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Georgia Health Policy Center of the Andrew Young School of Policy Studies;
A focus on the effort of the "A+ Education Reform Act of 2000" (A+) to augment funding for school health personnel. Prior to implementation of this Act, Georgia lagged behind the rest of the country as one of very few states that did not directly fund school nurses or require health personnel in schools.
Chicago Community Trust;
This Plan for Health is an unusual undertaking in two respects. It is part of the Go To 2040 regional master plan along with other human services components that have, historically, been outside the purview of planners, who are usually more concerned with issues such as land use, transportation, and solid waste disposal. And the planning horizon covers three decades, providing a rare opportunity for health planners to engage in truly long range planning.
Health is more than medical care: a variety of factors determine the health of individuals and a community. These "underlying determinants" include demographic composition, income and poverty, employment, social status, cultural beliefs and practices, level of educational attainment, environmental conditions, genetics, individual behaviors, and public health measures, in addition to the quality and utilization of health care services.
Most planning efforts, which attempt to affect community health, deal only with public health and medical services delivery, even though the other factors are known to have a greater influence on community and individual health.
This plan approaches the challenge differently; it focuses on the underlying determinants of health and moves beyond the narrower focus that health planners and public health officials traditionally take. This report identifies the connections that education, land use, transportation, food and hunger, civic engagement, workforce, and the economy have with health, and it focuses on strategies and interventions that can be pursued in these sectors to improve health throughout this region.
Outlines the issues involved in incentives to standardize and make "meaningful use" of electronic health records as stated in the 2010 healthcare reform, implementation costs, and effect on innovation.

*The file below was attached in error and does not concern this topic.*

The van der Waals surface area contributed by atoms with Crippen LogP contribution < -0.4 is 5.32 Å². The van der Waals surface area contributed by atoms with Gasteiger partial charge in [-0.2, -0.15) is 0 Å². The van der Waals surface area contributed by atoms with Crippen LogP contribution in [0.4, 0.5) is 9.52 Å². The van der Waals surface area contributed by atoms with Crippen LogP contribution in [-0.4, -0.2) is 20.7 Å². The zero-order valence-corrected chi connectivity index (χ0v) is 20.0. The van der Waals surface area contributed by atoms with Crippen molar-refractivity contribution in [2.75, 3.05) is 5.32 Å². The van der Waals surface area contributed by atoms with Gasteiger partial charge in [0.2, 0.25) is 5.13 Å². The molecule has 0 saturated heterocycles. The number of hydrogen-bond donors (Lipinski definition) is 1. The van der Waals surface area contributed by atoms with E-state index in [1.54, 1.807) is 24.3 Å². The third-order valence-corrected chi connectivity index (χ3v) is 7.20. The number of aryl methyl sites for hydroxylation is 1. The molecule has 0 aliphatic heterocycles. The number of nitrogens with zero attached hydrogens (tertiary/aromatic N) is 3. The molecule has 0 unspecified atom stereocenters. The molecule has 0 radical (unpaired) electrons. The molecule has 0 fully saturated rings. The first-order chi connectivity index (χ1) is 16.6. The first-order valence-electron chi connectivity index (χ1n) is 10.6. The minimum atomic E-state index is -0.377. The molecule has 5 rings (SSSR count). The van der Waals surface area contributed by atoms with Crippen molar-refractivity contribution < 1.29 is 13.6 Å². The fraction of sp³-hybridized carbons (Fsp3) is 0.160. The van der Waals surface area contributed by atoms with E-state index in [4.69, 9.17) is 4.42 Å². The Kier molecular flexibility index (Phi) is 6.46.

Explores how the 2010 healthcare reform provisions exempting existing health plans from certain required changes will affect consumers, insurers, and employers. Examines restrictions, remaining issues, and trade-offs and concerns for each stakeholder.
Outlines the debate over creating a public plan to provide affordable, high-quality health insurance for the uninsured. Compares the House and Senate provisions for eligibility and subsidies, provider payments, and operations. Considers remaining issues.
Summarizes states' options in choosing benchmarks for essential health benefits covered in the ten categories required of individual and small group insurance plans under federal healthcare reform, such as hospitalization and maternity and neonatal care.
Healthcare Georgia Foundation;
Describes how one county's nonprofit, corporate, and public sectors formed a collaborative network to improve safety-net services for the uninsured and underinsured. Outlines needed components, benchmarks, lessons learned, challenges, and resources.
Pew Hispanic Center;
Compares the insurance status, usual healthcare provider, reasons for not having a usual provider, health status, and healthcare experiences of Latinos/Hispanics who are not citizens or legal permanent residents with those of Latinos/Hispanics who are.
Center for Studying Health System Change;
Examines from a community-based perspective the scope of the shortages in the public health workforce; contributing factors such as inadequate funding, salaries, and benefits; and strategies for training, recruiting, and retaining public health workers.
Examines the divide in the U.S. labor market between higher wage earners with health insurance, and lower wage earners who often lack coverage and access to essential health care.
Tens of millions of Americans experience barriers to accessing appropriate health care, and many more face inequitable, lower-quality care that carries a heavy human and economic toll. Inequality in health care affects all Americans, both directly and indirectly, as inadequate health care limits opportunity for those who face health challenges and weakens their ability to participate in the economic and social life of the nation.
American Enterprise Institute;
Many experts today insist that bias in the doctor's office will lead to poorer treatment of minority patients. A new monograph by Jonathan Klick of Florida State University and AEI's Sally Satel, The Health Disparities Myth: Diagnosing the Treatment Gap (AEI Press, 2006) found no evidence to support the idea that racially biased doctors are a cause of poor minority health.